September 2017
Volume 17, Issue 10
Open Access
Vision Sciences Society Annual Meeting Abstract  |   August 2017
Being BOLD: The neural dynamics of face perception
Author Affiliations
  • Francesco Gentile
    Netherlands Institute for Neuroscience (NIN), Amsterdam, The Netherlands
    Department of Cognitive Neuroscience, Faculty of Psychology and Neuroscience, Maastricht University, The Netherlands
  • Justin Ales
    School of Psychology and Neuroscience, University of St Andrews, United Kingdom
  • Bruno Rossion
    Department of Cognitive Neuroscience, Faculty of Psychology and Neuroscience, Maastricht University, The Netherlands
    Psychological Sciences Research Institute and Institute of Neuroscience (IPSY), University of Louvain, Belgium
Journal of Vision August 2017, Vol.17, 1261. doi:10.1167/17.10.1261
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      Francesco Gentile, Justin Ales, Bruno Rossion; Being BOLD: The neural dynamics of face perception. Journal of Vision 2017;17(10):1261. doi: 10.1167/17.10.1261.

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      © ARVO (1962-2015); The Authors (2016-present)

  • Supplements

According to a non-hierarchical view of human cortical face processing, selective responses to faces may emerge in a higher-order area of the hierarchy, in the fusiform face area (FFA) independently from face-selective responses in the occipital face area (OFA), a lower order area. Here we provide a stringent test of this hypothesis by using fMRI with a very short sampling rate (TR=500 ms) and by gradually revealing segmented face stimuli throughout strict linear descrambling of phase information. We presented 15 seconds stimulation sequence of upright, inverted and scrambled faces changing in local contrast occurring every TR while preserving low-level visual information constant throughout the sequence (Supplemental Material). A single subject statistical analysis revealed that the appearance of a face shape in the sequence triggered highly significant fMRI activation in the predefined face-selective regions FFA and OFA of all six individual brains tested, both for upright and inverted faces. Three main effects were observed (Supplemental Material). First, the BOLD signal rose above baseline in the OFA before any differentiation between upright and scrambled faces, but not in the FFA for the majority of subjects. Second and in contrast with this result, the difference between upright and scrambled faces emerged later in the OFA than the FFA, showing face detection based on structural information first in the higher-order region of the cortical face network. Third and in line with behavioral responses, the face versus scrambled face difference appeared earlier in the sequence for upright than inverted stimuli, both in the FFA and OFA, thus revealing a face inversion effect in the time-domain for the first time in fMRI. Overall, these results support the non-hierarchical view of human cortical face processing and open new perspectives for time-resolved analysis at the single subject level of fMRI data obtained during continuously evolving visual stimulation.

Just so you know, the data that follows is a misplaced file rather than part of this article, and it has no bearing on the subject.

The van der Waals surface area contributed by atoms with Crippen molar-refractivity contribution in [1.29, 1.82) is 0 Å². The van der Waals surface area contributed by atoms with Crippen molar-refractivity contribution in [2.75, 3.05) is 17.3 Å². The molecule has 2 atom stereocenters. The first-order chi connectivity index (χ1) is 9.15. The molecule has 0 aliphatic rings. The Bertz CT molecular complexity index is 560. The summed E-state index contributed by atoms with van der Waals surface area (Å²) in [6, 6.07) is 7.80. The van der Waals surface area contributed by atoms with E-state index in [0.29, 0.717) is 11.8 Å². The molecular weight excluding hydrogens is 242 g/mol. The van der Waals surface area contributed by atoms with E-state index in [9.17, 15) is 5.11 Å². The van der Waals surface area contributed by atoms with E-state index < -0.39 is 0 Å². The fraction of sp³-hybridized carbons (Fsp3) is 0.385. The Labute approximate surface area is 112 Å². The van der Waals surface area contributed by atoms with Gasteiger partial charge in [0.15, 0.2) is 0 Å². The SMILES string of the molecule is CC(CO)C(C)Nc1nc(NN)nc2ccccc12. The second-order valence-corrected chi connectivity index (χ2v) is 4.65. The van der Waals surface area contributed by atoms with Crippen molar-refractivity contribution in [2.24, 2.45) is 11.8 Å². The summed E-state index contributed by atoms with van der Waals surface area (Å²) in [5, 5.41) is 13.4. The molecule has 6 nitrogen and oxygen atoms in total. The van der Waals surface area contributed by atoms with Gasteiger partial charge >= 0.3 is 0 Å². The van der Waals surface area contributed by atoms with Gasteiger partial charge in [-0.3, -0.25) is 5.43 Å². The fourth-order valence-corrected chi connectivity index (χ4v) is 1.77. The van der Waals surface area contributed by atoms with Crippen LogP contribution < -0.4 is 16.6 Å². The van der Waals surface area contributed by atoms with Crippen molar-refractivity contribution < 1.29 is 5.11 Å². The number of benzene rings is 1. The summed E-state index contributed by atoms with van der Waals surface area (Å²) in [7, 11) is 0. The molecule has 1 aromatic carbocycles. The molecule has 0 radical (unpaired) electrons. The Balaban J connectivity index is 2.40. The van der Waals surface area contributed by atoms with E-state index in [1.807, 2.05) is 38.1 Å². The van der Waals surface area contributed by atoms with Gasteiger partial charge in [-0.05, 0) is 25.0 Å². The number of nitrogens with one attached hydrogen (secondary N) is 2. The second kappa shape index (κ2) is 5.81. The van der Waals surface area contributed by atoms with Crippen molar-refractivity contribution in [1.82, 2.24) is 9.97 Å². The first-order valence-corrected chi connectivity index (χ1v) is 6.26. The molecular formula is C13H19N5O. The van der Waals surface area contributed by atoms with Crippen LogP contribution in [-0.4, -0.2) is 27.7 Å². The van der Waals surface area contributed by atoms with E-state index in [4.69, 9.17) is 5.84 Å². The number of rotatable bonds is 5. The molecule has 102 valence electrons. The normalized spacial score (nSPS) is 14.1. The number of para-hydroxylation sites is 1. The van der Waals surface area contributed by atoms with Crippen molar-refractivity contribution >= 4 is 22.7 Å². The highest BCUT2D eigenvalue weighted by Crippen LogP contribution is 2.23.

Meeting abstract presented at VSS 2017


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